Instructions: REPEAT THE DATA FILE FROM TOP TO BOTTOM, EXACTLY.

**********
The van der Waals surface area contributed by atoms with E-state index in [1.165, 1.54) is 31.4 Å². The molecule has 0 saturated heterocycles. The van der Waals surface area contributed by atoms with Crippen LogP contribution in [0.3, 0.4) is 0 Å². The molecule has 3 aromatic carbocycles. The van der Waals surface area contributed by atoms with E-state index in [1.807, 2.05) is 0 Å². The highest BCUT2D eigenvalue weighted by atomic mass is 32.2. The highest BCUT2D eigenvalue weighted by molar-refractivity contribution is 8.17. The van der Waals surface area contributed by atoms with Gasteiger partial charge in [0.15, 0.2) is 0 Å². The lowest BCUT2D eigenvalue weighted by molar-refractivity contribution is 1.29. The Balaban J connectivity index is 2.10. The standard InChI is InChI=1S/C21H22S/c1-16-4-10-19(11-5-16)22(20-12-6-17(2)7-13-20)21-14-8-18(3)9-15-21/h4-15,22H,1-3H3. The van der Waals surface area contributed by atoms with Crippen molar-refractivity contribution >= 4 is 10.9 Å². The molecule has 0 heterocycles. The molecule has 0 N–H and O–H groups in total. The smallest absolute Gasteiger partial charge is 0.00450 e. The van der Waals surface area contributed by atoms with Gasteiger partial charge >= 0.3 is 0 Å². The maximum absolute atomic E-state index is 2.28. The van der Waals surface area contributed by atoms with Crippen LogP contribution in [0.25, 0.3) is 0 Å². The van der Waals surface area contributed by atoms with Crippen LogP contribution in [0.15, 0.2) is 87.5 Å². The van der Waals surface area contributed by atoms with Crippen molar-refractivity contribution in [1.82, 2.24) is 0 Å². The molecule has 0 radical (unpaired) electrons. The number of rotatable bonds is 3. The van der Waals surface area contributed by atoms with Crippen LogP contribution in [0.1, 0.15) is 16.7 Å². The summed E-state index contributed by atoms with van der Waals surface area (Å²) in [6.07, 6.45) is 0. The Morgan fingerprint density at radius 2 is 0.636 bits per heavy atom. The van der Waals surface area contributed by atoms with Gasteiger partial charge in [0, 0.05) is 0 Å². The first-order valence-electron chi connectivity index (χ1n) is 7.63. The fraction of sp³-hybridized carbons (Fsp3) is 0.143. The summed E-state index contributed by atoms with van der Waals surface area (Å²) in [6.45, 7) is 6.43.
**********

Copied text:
The van der Waals surface area contributed by atoms with E-state index in [1.165, 1.54) is 31.4 Å². The molecule has 0 saturated heterocycles. The van der Waals surface area contributed by atoms with Crippen LogP contribution in [0.3, 0.4) is 0 Å². The molecule has 3 aromatic carbocycles. The van der Waals surface area contributed by atoms with E-state index in [1.807, 2.05) is 0 Å². The highest BCUT2D eigenvalue weighted by atomic mass is 32.2. The highest BCUT2D eigenvalue weighted by molar-refractivity contribution is 8.17. The van der Waals surface area contributed by atoms with Gasteiger partial charge in [0.15, 0.2) is 0 Å². The lowest BCUT2D eigenvalue weighted by molar-refractivity contribution is 1.29. The Balaban J connectivity index is 2.10. The standard InChI is InChI=1S/C21H22S/c1-16-4-10-19(11-5-16)22(20-12-6-17(2)7-13-20)21-14-8-18(3)9-15-21/h4-15,22H,1-3H3. The van der Waals surface area contributed by atoms with Crippen molar-refractivity contribution >= 4 is 10.9 Å². The molecule has 0 heterocycles. The molecule has 0 N–H and O–H groups in total. The smallest absolute Gasteiger partial charge is 0.00450 e. The van der Waals surface area contributed by atoms with Gasteiger partial charge >= 0.3 is 0 Å². The maximum absolute atomic E-state index is 2.28. The van der Waals surface area contributed by atoms with Crippen LogP contribution in [0.25, 0.3) is 0 Å². The van der Waals surface area contributed by atoms with Crippen LogP contribution in [0.15, 0.2) is 87.5 Å². The van der Waals surface area contributed by atoms with Crippen molar-refractivity contribution in [1.82, 2.24) is 0 Å². The molecule has 0 radical (unpaired) electrons. The number of rotatable bonds is 3. The van der Waals surface area contributed by atoms with Crippen LogP contribution in [0.1, 0.15) is 16.7 Å². The summed E-state index contributed by atoms with van der Waals surface area (Å²) in [6.07, 6.45) is 0. The Morgan fingerprint density at radius 2 is 0.636 bits per heavy atom. The van der Waals surface area contributed by atoms with Gasteiger partial charge in [0, 0.05) is 0 Å². The first-order valence-electron chi connectivity index (χ1n) is 7.63. The fraction of sp³-hybridized carbons (Fsp3) is 0.143. The summed E-state index contributed by atoms with van der Waals surface area (Å²) in [6.45, 7) is 6.43.